Kavita Seth: Want to be the bridge between poets and listeners of music
Kavita Seth on taking further her music series that celebrates poets, with Amrita Pritam
After reviving the works of Urdu poet Wasim Barelvi, Kavita Seth has trained her focus on the late Punjabi poet, Amrita Pritam to further her music series, Main Kavita Hoon. The passion project evolved from a web series, to live concerts, and finally, a line-up of albums, all of which, she says, have been well-appreciated, "with or without promotional nudges".
The success recipe, she suggests, lies in selecting songs that first boast of their lyricism instead of their ability to make for good compositions. "I started this series with the aim of promoting good poetry. The criterion for selecting any poem is hence the lyrics; we think about the composition later. I recall that the album based on Wasim ji's works enjoyed good streaming numbers, even though there was no promotional work involved. That's because good lyrics always find takers. It's also the lack of promising lyricism that has reduced the shelf-life of today's songs," she says, asserting that she even taps into the works of the less celebrated, if their verses have had an impact on her. "I am not promoting only the famous. I am also reviving the works of the less popular so that their poems are not restricted to books alone."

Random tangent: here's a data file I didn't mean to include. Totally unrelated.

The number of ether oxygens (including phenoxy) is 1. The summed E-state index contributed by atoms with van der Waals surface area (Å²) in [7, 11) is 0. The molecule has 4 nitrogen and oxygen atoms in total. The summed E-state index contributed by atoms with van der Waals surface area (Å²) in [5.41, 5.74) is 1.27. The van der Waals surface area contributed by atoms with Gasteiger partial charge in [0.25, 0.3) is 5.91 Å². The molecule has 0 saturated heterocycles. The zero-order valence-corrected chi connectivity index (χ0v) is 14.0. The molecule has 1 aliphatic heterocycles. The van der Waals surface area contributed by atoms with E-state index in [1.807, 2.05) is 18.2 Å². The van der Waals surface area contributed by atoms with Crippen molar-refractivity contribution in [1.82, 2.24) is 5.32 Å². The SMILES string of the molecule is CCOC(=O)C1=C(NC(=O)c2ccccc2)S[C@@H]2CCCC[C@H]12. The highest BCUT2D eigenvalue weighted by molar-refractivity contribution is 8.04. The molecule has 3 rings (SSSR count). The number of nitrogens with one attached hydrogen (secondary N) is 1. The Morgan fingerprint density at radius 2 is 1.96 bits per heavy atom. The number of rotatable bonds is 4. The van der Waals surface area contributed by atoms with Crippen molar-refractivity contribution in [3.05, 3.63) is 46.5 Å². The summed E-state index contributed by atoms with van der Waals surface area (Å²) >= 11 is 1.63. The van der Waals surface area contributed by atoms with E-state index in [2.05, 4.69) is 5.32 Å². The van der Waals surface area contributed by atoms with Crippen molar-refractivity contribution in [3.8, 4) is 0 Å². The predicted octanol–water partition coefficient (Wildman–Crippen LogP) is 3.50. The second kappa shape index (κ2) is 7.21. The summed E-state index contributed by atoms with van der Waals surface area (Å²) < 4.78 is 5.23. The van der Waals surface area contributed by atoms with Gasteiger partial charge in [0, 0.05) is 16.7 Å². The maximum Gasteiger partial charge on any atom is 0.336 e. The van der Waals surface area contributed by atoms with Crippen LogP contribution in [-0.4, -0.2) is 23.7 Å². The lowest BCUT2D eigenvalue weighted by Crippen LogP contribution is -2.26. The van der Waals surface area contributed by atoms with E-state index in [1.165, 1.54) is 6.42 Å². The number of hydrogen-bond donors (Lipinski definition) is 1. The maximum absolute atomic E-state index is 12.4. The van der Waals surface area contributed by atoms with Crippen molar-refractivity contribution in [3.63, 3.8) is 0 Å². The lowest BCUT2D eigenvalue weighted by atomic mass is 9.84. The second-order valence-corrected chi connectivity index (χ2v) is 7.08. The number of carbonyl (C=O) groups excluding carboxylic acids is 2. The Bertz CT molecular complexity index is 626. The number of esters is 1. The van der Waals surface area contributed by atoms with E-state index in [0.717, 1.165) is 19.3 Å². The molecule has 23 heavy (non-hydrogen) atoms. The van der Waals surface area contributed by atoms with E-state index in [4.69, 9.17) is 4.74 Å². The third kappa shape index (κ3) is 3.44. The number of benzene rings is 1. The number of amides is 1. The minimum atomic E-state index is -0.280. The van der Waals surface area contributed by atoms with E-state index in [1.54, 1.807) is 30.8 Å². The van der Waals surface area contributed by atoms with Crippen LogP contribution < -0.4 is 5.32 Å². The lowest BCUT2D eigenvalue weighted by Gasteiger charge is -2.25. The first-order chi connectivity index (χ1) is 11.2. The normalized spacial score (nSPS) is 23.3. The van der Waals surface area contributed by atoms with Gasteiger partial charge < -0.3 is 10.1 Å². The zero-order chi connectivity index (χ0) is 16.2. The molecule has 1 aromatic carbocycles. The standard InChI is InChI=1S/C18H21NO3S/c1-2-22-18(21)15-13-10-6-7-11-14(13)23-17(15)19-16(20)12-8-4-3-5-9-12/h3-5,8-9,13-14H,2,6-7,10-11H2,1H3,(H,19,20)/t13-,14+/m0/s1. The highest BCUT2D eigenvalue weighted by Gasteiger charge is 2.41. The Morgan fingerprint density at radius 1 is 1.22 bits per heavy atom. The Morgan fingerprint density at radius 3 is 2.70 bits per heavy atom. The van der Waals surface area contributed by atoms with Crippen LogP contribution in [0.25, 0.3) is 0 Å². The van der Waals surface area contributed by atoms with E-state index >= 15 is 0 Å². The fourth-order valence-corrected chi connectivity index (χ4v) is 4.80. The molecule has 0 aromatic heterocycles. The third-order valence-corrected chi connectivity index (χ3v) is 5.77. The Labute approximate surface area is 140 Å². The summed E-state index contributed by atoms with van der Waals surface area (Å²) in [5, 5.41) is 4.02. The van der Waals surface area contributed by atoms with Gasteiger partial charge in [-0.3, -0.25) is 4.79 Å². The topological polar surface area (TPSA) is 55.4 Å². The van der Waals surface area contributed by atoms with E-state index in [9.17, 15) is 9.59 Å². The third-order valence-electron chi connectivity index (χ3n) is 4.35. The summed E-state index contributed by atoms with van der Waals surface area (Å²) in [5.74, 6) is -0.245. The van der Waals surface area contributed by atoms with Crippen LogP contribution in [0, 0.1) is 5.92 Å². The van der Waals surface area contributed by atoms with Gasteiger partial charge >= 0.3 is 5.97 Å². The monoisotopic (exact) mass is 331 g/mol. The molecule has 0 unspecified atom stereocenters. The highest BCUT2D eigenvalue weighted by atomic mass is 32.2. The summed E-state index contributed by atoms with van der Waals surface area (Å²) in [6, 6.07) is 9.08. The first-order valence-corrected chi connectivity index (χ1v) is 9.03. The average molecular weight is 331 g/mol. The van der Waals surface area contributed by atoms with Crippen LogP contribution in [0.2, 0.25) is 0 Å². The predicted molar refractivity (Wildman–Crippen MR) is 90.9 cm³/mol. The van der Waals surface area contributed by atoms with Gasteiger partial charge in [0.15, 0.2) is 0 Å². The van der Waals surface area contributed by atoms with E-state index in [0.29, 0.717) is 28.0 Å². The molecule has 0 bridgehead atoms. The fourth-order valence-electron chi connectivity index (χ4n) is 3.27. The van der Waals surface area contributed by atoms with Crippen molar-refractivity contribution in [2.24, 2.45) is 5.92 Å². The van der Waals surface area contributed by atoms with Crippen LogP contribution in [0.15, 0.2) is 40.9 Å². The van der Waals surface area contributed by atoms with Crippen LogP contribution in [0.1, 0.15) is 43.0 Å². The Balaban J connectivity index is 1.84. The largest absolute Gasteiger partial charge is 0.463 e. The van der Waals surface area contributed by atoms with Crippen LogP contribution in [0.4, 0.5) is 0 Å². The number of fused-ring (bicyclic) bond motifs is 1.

For Pritam's poetry, she recalls being challenged while composing the eight tracks that comprise her latest album. "While [her poems] have rhythm, there are many free verses as well. Composing for them was hence hard. I had her book in hand 24 hours a day, and would even sleep with it under my pillow. Once, I woke up with a tune at 2 am and began to work on it. She had a specific way of writing that was unique to her. The manner in which she describes her relationship in Main Tenu Phir Milangi is something only she could do."
Working on Dr Bashir Badr's poetry, on the other hand, was simpler because "the way he wrote was simple". The Urdu poet's collection will be part of Seth's forthcoming album that eyes a release after two months. "We enjoyed practising for the recording of his poem, Kaun Aaya Raste Aaina. But when we took the song into the studio for the live recording, we enjoyed it even more," she says when prodded about her most memorable numbers. "I'm proud that I've grown up listening to such material from our artistes. So, I want to be the bridge between poets and listeners of music."
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